Turf Weed Control – Lawns need a fall pre-emergent in September through early October.  So, if you have not taken the first and very important step in preventing fall and winter weeds, please do so as soon as possible.  In late October through early December, a second, winter pre-emergent needs to be applied to keep your lawn weed free until next spring.  Fall is also a great time to control many broadleaf weeds in warm season turf and established cool season turf.  If you seeded your fescue this fall, wait until the new grass is up, actively growing, and has been mowed a few times before you apply any pre-emergent herbicides. 

Tree and Shrub Fertilizer – Do not fertilize trees and shrubs in October.  Fertilizing now can encourage new growth that will not have an opportunity to harden off before the first freeze which may result in plant damage.    

Watering – Continue to water as needed making sure your landscape receives 1” of water every week in October.   With the shorter days and cooler nights, you can start watering less frequently.  The best practice is to continue with deep watering cycles about every 4 days.  It is important that you don’t allow your lawn and landscape to become dry.  Moisture is still needed even when temperatures are cooler.


Seasonal Color – Remove your summer annuals and replace with pansies, kale, and mums for great fall color.  Pansies love the cool weather.  Not only will they provide great color this fall, but if they are not allowed to dry out during the coldest periods of winter, they will offer a wonderful blast of color next March and April.  For more information on fall seasonal color revisit our article from two weeks ago, The Colors of Fall.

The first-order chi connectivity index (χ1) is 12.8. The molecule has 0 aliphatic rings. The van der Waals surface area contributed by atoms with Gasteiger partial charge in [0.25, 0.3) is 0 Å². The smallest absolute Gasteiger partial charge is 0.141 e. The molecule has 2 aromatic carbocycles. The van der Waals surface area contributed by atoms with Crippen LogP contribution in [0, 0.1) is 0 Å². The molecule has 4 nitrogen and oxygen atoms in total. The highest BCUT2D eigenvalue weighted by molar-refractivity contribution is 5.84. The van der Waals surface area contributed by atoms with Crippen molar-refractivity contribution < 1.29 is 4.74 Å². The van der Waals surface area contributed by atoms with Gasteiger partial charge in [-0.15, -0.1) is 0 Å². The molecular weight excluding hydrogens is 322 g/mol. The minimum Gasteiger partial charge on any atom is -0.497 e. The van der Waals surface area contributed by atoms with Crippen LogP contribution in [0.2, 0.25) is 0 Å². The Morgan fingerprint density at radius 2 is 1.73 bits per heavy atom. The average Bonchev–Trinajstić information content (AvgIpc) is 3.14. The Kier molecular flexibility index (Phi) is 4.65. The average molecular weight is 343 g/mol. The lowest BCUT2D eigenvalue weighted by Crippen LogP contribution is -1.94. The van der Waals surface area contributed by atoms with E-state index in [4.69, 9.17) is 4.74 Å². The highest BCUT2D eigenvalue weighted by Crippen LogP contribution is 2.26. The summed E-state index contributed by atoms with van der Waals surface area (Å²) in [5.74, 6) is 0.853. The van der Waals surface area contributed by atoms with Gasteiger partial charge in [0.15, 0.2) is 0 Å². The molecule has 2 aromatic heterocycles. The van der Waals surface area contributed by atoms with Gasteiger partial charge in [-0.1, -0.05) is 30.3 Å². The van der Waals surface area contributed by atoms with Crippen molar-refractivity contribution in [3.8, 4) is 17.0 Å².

Nandina and many other shrubs add bright red berries to the landscape during the fall.

Nandina and many other shrubs add bright red berries to the landscape during the fall.

Fall seasonal color change.

Fall seasonal color change.


Landscape Plantings – Fall is the best time to plant most container grown trees and shrubs.  Because soil temperatures remain warm long after the days turn cooler, materials planted in the fall develop strong roots before the following summer heat arrives.  Often late spring and summer planted container materials don’t develop roots till the following summer.  Fall planted materials can gain an entire year of development over plants installed in the spring and summer.  Wait to plant ball and burlapped trees until after the first freeze if possible.  Check out last week’s article, Fall is for Planting

Get outside and soak in the October. 

It is one of my favorite months for being outdoors enjoying the landscape! 

If you have questions or need help with any lawn and landscape needs, give us call at (405) 367-3873. 

Lorne Hall

Hall | Stewart Lawn + Landscape

Shillouette Sweetgum, a great tree for small spaces, will put on a great show late in October.

Shillouette Sweetgum, a great tree for small spaces, will put on a great show late in October.


Fall is for planting!

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Wait…. Really?  I thought spring was the season for planting new shrubs and trees? 

Actually, fall is by far best time to plant!

In the spring, everyone gets the planting bug. Garden centers are loaded with colorful plants that often unfairly entice you into taking them home.  Unfortunately, new plants struggle through the summer, often not living up to the way they looked in the garden center and leave us disappointed.

Maybe we need to change our thinking.  

Could it be spring isn’t the best time to add to your landscape, but rather fall is? 

Four reasons why fall is better for planting than spring


1.     Warm Soil Equals Root Growth

Soil temperatures remain warm well into the fall and early winter resulting in root development.  Shrubs and trees put their energy into growing roots more in the fall than any other time of the year.  Fall planted landscape materials have more time for the root system to become established before the onset of summer heat.  Plants installed in the spring don’t have the root system needed for growth and spend the first summer just trying to survive.     


3.     Fall Weather Brings More Moisture

New shrubs and trees require supplemental watering.  During the fall and winter new plants need at least 1” of moisture per week, which is likely to occur from rainfall.   In the summer, new plants often need 2” or more of water to survive.  Chances are much greater you will be spending time hand watering your spring planted shrubs and trees than you will fall planted ones.